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Inside the world of Alex Box

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Watching Alex Box apply make-up is like seeing a painting come to life. Here, at a studio in east London, clad in a royal blue jersey jumpsuit and black geisha-style elevated flip-flops, Box is hurriedly setting up her extensive make-up station. Five suitcases, each the size of a small child, are slowly emptied onto a make-up counter and two large trestle tables. Weighty tomes of modern and African art are left open in Box’s eye line and the small parts of an airbrush gun are assembled.

Stylist has tasked Box with creating five unique looks to represent her favourite artistic movements, in homage to the catwalk’s art-inspired approach to make-up for autumn/winter (Damien Hirst-style red and blue dots at Louise Gray, slashes of fuchsia paint at Vivienne Westwood Red Label). “There’s been a lull and people want that playfulness back. They want to fall in love again with make-up,” she states. Chatting to her days before the shoot, I ask for a clearer idea of what she has in mind. She tells me that she can’t make any guarantees, “The only way I know how to apply make-up is by feeling it and being open to the model, the moment, the emotion – I don’t try to force it, I let it flow.”

The artists within

There aren’t many make-up artists in the business today who can get away with being this vague before a shoot. But over the last decade, Box has steadily built up the kind of reputation which concludes that those who know her work, know that she delivers. “Over the years, it’s been hard to explain [what I’ll create] to people. You have to trust the magic moment will come for people to trust your success.”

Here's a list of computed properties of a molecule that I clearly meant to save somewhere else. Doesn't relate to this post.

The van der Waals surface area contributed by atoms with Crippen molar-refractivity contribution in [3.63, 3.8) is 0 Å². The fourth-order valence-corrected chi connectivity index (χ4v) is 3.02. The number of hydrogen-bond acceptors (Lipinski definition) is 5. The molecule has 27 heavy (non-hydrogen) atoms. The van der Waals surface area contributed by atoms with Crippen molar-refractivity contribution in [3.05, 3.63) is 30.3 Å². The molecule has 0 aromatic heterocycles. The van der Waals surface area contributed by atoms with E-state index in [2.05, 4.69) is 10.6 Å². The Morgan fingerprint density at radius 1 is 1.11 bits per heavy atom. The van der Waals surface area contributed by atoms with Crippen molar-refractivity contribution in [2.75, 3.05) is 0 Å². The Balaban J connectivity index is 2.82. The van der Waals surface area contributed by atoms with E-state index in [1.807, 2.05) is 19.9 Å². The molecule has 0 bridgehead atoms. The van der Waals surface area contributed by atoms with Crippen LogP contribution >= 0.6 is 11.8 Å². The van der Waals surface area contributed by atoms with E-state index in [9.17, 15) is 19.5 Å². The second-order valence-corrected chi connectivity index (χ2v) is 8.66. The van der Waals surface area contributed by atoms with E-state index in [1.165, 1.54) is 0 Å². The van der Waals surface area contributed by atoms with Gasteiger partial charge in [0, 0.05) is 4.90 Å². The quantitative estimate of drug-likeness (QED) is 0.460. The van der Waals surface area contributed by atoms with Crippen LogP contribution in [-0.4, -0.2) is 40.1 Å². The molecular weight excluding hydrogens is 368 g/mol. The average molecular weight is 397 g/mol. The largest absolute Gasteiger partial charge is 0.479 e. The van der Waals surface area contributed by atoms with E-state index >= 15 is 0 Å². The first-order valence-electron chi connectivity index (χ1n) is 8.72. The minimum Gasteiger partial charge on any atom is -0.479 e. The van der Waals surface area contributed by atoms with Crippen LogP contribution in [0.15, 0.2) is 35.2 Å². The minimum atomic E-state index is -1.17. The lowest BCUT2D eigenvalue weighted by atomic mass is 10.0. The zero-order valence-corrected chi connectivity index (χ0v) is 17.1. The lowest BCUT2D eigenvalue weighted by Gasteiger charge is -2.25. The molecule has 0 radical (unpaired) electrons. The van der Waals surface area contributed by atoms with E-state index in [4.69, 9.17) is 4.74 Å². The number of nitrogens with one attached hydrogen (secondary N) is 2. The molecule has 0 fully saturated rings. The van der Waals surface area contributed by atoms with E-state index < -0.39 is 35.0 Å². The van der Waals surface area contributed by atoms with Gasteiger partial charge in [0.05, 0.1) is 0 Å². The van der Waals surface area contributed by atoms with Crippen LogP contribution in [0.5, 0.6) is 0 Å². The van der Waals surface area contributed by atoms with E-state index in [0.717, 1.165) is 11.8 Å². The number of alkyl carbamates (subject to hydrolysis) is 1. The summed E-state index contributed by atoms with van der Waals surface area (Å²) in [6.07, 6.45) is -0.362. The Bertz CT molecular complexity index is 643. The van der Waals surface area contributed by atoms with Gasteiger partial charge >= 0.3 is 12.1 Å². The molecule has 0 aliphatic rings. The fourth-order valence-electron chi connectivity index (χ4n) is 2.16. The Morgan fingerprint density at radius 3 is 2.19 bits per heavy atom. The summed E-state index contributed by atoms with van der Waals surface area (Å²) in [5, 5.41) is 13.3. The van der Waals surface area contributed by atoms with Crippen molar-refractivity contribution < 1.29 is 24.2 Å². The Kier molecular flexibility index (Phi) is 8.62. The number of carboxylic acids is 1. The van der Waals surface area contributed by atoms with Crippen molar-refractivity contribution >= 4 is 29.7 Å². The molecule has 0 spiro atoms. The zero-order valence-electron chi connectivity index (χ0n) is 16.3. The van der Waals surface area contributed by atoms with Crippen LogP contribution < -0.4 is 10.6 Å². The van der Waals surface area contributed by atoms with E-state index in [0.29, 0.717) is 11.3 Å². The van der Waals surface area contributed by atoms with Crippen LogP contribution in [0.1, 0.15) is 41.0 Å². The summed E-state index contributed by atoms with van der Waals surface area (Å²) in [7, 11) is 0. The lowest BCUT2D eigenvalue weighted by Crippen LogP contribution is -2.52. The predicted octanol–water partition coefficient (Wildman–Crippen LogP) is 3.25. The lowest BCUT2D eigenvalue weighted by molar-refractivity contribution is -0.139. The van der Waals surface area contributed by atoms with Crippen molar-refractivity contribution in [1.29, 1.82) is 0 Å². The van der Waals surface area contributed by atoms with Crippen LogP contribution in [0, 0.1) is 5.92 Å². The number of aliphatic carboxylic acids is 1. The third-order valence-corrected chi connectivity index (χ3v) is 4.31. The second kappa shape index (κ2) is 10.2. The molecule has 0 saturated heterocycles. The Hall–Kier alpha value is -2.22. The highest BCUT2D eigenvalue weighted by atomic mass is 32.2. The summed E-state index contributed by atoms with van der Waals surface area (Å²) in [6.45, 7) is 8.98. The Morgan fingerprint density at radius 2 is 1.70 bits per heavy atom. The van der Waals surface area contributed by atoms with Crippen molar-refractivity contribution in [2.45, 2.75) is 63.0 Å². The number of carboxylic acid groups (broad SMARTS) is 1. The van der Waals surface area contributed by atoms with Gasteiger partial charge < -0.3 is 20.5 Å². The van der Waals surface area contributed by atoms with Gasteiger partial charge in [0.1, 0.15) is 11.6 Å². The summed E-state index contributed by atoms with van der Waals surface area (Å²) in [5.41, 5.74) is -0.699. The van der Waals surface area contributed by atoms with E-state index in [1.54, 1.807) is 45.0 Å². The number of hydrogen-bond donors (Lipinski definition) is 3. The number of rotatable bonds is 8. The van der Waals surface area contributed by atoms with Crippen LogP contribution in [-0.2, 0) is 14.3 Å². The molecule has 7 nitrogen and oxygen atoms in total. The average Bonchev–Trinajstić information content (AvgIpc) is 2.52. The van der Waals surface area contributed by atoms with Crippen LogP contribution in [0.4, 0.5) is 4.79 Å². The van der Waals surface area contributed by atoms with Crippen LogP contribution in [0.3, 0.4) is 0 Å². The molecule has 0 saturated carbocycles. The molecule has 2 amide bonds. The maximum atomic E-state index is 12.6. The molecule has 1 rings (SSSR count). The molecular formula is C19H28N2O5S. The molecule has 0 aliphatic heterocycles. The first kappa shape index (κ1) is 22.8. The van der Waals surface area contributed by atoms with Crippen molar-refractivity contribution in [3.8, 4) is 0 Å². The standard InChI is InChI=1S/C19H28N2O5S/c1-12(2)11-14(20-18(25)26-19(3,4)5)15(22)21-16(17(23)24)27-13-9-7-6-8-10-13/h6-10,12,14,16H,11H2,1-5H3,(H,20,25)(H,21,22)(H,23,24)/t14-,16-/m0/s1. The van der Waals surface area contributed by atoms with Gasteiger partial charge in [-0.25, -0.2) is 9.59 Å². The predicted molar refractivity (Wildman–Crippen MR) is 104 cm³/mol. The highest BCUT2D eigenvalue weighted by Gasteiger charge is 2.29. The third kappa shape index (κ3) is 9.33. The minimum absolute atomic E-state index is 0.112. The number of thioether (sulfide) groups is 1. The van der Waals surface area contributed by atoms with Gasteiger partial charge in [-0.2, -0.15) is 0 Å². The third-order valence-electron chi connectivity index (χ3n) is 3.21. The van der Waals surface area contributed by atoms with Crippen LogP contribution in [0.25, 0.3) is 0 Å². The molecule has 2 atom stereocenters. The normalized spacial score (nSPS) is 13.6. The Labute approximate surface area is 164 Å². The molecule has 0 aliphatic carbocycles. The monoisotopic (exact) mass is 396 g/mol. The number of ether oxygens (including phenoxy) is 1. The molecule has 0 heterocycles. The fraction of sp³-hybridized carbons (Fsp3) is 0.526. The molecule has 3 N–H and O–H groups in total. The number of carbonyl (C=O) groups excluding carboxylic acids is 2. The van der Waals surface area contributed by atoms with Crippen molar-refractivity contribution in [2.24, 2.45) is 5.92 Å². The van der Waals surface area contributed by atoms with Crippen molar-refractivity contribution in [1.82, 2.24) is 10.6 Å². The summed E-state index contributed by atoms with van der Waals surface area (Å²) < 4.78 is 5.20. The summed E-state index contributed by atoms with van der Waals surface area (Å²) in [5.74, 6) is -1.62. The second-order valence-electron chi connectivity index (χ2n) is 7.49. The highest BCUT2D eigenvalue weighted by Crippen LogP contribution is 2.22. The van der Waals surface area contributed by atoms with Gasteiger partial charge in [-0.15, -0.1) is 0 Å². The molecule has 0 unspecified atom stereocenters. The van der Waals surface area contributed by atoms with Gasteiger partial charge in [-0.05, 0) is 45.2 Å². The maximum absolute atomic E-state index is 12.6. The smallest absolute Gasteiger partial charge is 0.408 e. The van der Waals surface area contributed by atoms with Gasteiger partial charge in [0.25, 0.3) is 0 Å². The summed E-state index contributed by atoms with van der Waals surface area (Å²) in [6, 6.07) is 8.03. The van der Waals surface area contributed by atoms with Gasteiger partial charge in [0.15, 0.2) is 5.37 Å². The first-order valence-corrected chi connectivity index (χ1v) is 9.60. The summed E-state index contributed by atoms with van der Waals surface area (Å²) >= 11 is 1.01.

And that I do. So much so, that – as she works on her canvas for the day, our cherubic model Georgie – I actively keep my distance, sensing that she is in that kind of magic moment.

Still, Box is aware of everything around her. After transforming Georgie into a Cubist effigy, Box stopped, looked across the room and asked if we could unzip the cushion cover on the studio sofa. Brilliantly, it became a mane of cubist, statuesque hair, lending the final image a stroke of spontaneous genius. “I’m absorbing what is possible all the time. It doesn’t stop at the face. It doesn’t stop at all, you can’t turn it off,” she reasons. “I always feel as though I’m looking at the world through a filter – seeing colours and possibilities. I often wonder what it’s like to be in someone else’s head.”

Growing up an only child in Grimsby, Box’s artistic streak showed itself early on: “The minute I could grab something to draw or paint with, I did.” During her teenage years, she submerged herself in the subcultures of fashion, art and music. Her artistic skill took her to the prestigious fine art degree at Chelsea College of Art where she discovered the body as a new canvas.

Creative direction

Her subsequent move into the fashion world was initially met with scepticism. “I remember turning up to a shoot with just a roll of Sellotape, Perspex eye pieces and no make-up at all. I was told by everybody, ‘You don’t belong here.’ That made me more defiant. I credit my upbringing – parents who believe in you or a belief in yourself.” That belief served her well. Box became creative director of Illamasqua prior to its launch in 2008 and is now one of a few make-up artists who command a top billing at Fashion Week.

It's a platform where Box’s vision can come alive; she’s sent models down the catwalk with blue faces and LEDs under their tongues. “I love the integrity of art, but I love the transience of fashion. People look at it with an open mind. It’s about people opening a magazine, looking at an image and not having to feel like they have to understand it. I like to cut through all that bulls***; it’s just experiences that are important to me.”

When looking through the photos at the end of the shoot, I feel slightly overcome with emotion. How does it feel to create an emotional response in people through art? “It feels like falling in love: for a moment, you’re innocent again. To be able to do that for anybody – that’s what I live for.”

Photography: Malcom Pate, Words: Joanna McGarry

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